I cannot say enough good things about this movie. I knew going in that I was going to like it, of course – all a movie has to do for my approval is make it funny, dial the colors up to 11 and I’m anyone’s. But I was surprised by how much I liked it, mostly because it felt like my story.
After young Riley is uprooted from her Midwest life and moved to San Francisco, her emotions – Joy, Fear, Anger, Disgust and Sadness – conflict on how best to navigate a new city, house and school.
It is, in fact, everyone’s story. Joy, Anger, Fear, Disgust and Sadness all vie for control of perception (and actions) at any given moment. That shapes who we are and the memories we make and ultimately who we become.
The idea that we all have different emotions as characters interacting with each other inside us has been done before (anyone remember Herman’s Head?) but Inside Out takes it to a whole new level. Here, the idea builds on itself, sometimes in surprising ways until it is extended metaphor for how a person’s experience is formed and what makes personality work. This makes for some poignant scenes and also a hilarious running gag.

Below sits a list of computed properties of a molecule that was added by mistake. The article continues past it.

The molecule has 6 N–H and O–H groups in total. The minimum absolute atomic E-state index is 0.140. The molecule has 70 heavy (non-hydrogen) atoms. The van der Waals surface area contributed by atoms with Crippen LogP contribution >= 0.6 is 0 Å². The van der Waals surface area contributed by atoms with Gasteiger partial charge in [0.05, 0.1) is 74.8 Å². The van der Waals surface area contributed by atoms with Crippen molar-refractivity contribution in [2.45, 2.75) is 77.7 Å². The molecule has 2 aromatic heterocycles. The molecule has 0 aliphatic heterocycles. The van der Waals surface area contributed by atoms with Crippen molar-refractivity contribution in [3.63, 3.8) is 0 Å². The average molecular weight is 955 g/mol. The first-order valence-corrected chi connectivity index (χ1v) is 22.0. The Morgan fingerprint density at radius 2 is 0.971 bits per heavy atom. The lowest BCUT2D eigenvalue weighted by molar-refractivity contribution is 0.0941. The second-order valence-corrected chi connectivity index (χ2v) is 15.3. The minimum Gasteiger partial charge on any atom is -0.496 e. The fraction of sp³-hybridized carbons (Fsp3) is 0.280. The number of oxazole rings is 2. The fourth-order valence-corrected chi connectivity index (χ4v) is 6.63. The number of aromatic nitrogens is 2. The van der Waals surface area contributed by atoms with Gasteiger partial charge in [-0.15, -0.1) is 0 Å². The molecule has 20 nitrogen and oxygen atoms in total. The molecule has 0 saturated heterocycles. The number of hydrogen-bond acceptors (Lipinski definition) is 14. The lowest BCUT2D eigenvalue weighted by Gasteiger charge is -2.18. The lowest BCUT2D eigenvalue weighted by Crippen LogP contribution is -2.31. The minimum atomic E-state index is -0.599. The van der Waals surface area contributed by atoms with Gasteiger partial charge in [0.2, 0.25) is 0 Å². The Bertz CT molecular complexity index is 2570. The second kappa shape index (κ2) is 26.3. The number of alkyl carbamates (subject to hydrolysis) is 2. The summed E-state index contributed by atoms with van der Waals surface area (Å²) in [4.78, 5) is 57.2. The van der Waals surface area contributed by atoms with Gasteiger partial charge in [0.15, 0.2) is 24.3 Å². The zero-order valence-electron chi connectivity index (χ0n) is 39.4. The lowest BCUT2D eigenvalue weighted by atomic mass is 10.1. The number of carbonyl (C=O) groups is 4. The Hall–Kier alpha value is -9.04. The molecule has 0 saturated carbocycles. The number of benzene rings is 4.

Technically this movie was brilliant. The dialogue was clever without calling attention to itself, good pacing, the voice acting was amazing, the visual design was unbelievable (oh the color!) but hands down my favorite part of this was how it was written. They did not mention something without it being important later. Over and over we’re treated to new locations (each representing a part of the consciousness) each with their own ‘rules’ and purpose. The hallmark of a good movie is one that keeps you thinking after the movie was over. Some of the truly great movies actually enter into the popular vocabulary – for example you would know what I meant if I said I feel like I’m in Groundhog Day or if I told you to remember There Is No Spoon. I feel Inside Out might become another one of those. After you watch this film (and you should) you might be able to tell me about your favorite Island.